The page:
The applications of small-angle neutron scattering in magnetism are many. They range from fundamental research in solid-state physics on magnetic vortex structures that could be used in the future for novel storage systems, to applied issues on magnetic nanoparticles in tumor therapy and radiation-resistant steels for nuclear fusion reactors. The common denominator of all these materials is the crucial role of magnetic properties at the nanometer scale. Neutrons are the ideal probes to detect precisely these magnetic structures.
"The idea for the special issue arose during a joint workshop on the topic in 2021," says PD Dr. Sebastian Mühlbauer, who oversees the neutron small-angle facility SANS-1 at the Heinz Maier-Leibnitz Zentrum in Garching. Mühlbauer edited the special issue together with Prof. Dr. Sabrina Disch from the University of Duisburg-Essen, Prof. Dr. Andreas Michels from the University of Luxembourg and Prof. Dr. Elliot Paul Gilbert from the Australian Center for Neutron Research ANSTO.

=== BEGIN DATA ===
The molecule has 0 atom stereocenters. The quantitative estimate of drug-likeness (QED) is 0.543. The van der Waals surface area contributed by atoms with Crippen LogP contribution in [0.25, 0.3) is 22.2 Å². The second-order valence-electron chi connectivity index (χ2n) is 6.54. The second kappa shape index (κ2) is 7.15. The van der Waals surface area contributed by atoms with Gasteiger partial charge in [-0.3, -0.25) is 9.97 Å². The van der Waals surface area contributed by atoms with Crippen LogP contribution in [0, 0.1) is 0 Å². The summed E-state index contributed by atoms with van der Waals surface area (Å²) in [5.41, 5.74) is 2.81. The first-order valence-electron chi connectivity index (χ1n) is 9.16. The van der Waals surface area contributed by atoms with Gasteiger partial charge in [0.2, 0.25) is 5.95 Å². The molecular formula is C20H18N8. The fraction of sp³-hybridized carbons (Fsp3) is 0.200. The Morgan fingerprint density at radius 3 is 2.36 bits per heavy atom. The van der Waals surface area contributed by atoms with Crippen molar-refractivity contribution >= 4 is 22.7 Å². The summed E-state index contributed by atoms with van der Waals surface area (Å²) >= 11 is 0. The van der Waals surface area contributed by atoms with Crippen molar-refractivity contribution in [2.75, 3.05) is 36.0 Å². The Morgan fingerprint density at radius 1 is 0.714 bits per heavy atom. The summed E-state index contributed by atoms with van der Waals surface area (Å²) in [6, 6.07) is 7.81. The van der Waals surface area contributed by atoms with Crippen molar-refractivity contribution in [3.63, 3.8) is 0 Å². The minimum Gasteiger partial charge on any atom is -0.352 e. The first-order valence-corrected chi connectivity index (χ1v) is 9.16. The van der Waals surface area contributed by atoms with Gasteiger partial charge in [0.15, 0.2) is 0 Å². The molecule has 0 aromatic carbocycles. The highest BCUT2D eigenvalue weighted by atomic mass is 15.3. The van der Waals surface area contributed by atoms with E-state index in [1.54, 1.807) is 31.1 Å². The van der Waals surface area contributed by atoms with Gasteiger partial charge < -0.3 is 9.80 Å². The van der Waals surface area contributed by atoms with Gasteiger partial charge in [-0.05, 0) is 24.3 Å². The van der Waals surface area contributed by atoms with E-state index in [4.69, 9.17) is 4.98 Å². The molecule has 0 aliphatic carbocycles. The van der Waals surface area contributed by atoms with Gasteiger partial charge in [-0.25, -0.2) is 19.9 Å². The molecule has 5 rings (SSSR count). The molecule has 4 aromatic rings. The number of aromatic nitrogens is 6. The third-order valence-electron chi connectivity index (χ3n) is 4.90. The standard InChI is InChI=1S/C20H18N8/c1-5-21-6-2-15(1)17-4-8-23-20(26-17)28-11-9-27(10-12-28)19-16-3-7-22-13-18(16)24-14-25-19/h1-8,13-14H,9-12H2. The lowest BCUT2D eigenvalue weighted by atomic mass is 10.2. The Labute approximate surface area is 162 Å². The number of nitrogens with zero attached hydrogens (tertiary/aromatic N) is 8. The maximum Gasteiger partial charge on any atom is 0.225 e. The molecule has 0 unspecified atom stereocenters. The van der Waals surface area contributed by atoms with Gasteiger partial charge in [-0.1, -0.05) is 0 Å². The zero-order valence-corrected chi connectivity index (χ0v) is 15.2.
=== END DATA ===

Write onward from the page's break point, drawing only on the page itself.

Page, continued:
Bringing together different research directions
"We wanted to increase the visibility of the topic and bring together the different research directions that use magnetic small-angle neutron scattering to create synergies," says Mühlbauer, explaining the team's motivation. "And there are many researchers who use small-angle scattering but haven't done that much with magnetism yet." That is now set to change with the special issue.
Sabrina Disch, Sebastian Mühlbauer, Andreas Michels, Elliot Paul Gilbert Introduction to the special issue on Magnetic small-angle neutron scattering – from nanoscale magnetism to long-range magnetic structures
JOURNAL OF APPLIED CRYSTALLOGRAPHY 56, 1,| 1